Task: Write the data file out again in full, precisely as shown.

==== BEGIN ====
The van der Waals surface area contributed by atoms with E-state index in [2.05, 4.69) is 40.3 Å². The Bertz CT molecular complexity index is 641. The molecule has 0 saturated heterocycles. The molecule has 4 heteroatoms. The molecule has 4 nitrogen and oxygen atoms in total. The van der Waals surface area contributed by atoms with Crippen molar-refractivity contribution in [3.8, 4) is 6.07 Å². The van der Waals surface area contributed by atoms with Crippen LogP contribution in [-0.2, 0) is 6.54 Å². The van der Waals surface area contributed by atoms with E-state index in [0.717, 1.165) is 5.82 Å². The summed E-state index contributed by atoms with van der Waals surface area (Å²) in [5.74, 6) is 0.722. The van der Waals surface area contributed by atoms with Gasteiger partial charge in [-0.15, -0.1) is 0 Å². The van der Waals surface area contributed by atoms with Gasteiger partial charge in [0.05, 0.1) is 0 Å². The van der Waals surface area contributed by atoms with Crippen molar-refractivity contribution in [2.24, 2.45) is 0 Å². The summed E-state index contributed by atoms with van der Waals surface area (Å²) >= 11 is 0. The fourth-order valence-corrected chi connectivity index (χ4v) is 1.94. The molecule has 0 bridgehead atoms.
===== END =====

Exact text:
The van der Waals surface area contributed by atoms with E-state index in [2.05, 4.69) is 40.3 Å². The Bertz CT molecular complexity index is 641. The molecule has 0 saturated heterocycles. The molecule has 4 heteroatoms. The molecule has 4 nitrogen and oxygen atoms in total. The van der Waals surface area contributed by atoms with Crippen molar-refractivity contribution in [3.8, 4) is 6.07 Å². The van der Waals surface area contributed by atoms with Crippen LogP contribution in [-0.2, 0) is 6.54 Å². The van der Waals surface area contributed by atoms with E-state index in [0.717, 1.165) is 5.82 Å². The summed E-state index contributed by atoms with van der Waals surface area (Å²) in [5.74, 6) is 0.722. The van der Waals surface area contributed by atoms with Gasteiger partial charge in [-0.15, -0.1) is 0 Å². The van der Waals surface area contributed by atoms with Gasteiger partial charge in [0.05, 0.1) is 0 Å². The van der Waals surface area contributed by atoms with Crippen molar-refractivity contribution in [2.24, 2.45) is 0 Å². The summed E-state index contributed by atoms with van der Waals surface area (Å²) >= 11 is 0. The fourth-order valence-corrected chi connectivity index (χ4v) is 1.94. The molecule has 0 bridgehead atoms.